The Wince Of Persia
I just put Forgotten Sands to bed, last night around nine or so. It’s strange, in a way, but maybe we shouldn’t wonder when a series about time travel literally travels, itself, through time.
We loved the last Prince of Persia, which was entitled “Prince of Persia,” without the gentle comforts a subtitle might provide. These affections placed us in the minority, though, and the franchise was routed - sent careening backward through the catalogue, regaining consciousness at a place just after the one everybody claims to like but hardly anyone bought. What you get with The Forgotten Sands is in many ways the sequel that we wished for then - a direct continuation of Sands of Time, up-rezzed, with iterated platforming that builds on its best of breed fantasy parkour.
That’s really what you’re there for. It isn’t that that combat is bad, exactly. I’d say its combat is as about as bad as God of War’s platforming, but nobody cares about the platforming there, they’re just getting from fight to fight. You’d be well served by a similar policy here: the fighting is just there, as it was in Sands of Time, and there’s a lot of guys, but you can dispatch them four at a time so it hardly matters. I play it something like Every Extend Extra, as a waiting game, bursting with damage and then holding for the next charged strike. It’s simply the crust which holds the pie.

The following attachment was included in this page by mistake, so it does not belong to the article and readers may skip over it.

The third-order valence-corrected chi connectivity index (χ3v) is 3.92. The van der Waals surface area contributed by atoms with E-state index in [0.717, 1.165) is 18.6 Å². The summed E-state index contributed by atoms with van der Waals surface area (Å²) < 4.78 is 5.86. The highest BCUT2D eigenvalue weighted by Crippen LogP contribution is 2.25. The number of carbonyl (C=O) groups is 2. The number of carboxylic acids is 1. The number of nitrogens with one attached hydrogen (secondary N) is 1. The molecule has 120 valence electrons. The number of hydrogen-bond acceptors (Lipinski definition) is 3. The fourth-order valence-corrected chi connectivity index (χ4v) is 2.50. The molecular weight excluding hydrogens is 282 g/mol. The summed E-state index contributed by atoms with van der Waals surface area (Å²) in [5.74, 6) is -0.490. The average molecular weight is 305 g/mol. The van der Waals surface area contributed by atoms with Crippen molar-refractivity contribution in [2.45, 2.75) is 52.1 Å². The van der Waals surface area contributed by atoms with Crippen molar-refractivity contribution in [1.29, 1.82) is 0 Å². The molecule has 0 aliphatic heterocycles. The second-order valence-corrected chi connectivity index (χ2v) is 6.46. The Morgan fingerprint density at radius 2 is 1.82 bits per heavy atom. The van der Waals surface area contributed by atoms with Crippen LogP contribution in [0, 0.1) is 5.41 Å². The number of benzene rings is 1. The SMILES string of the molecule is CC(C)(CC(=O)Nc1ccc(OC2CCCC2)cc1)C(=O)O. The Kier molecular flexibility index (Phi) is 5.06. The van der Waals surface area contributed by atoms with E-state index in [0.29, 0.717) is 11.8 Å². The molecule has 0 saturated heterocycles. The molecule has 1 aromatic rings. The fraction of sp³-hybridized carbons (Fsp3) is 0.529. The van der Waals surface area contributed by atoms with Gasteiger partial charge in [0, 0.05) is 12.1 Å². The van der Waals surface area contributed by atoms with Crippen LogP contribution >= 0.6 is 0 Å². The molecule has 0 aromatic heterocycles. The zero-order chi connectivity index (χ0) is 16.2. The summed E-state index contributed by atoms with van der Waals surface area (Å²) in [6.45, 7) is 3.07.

And what a pie it is! There still isn’t anyone who is doing this traversal stuff as well, and it ain’t for lack of trying. You will see the series at its best here, with puzzles of the mental and physical variety. I laughed aloud at its cleverness no less than five times, scowling at its brutality in equal measure, feeling much as I did the first time ‘round.
A note on the story:
Good writing will not make a bad game good, but it can make a good game great, which is what happened with Sands of Time (Portal, Planescape, etc.). Its story-within-a-story conceit, narrated by a protagonist who winks at player death was several rounds of evolution beyond the state of the form. It had romance that didn’t cloy and it communicated a strong arc of discovery on virtually every axis. This game doesn’t have that, which is to say, it’s like practically every other game. You wont thrill to its artful contours. Luckily, the game has thrills aplenty elsewhere in its structure.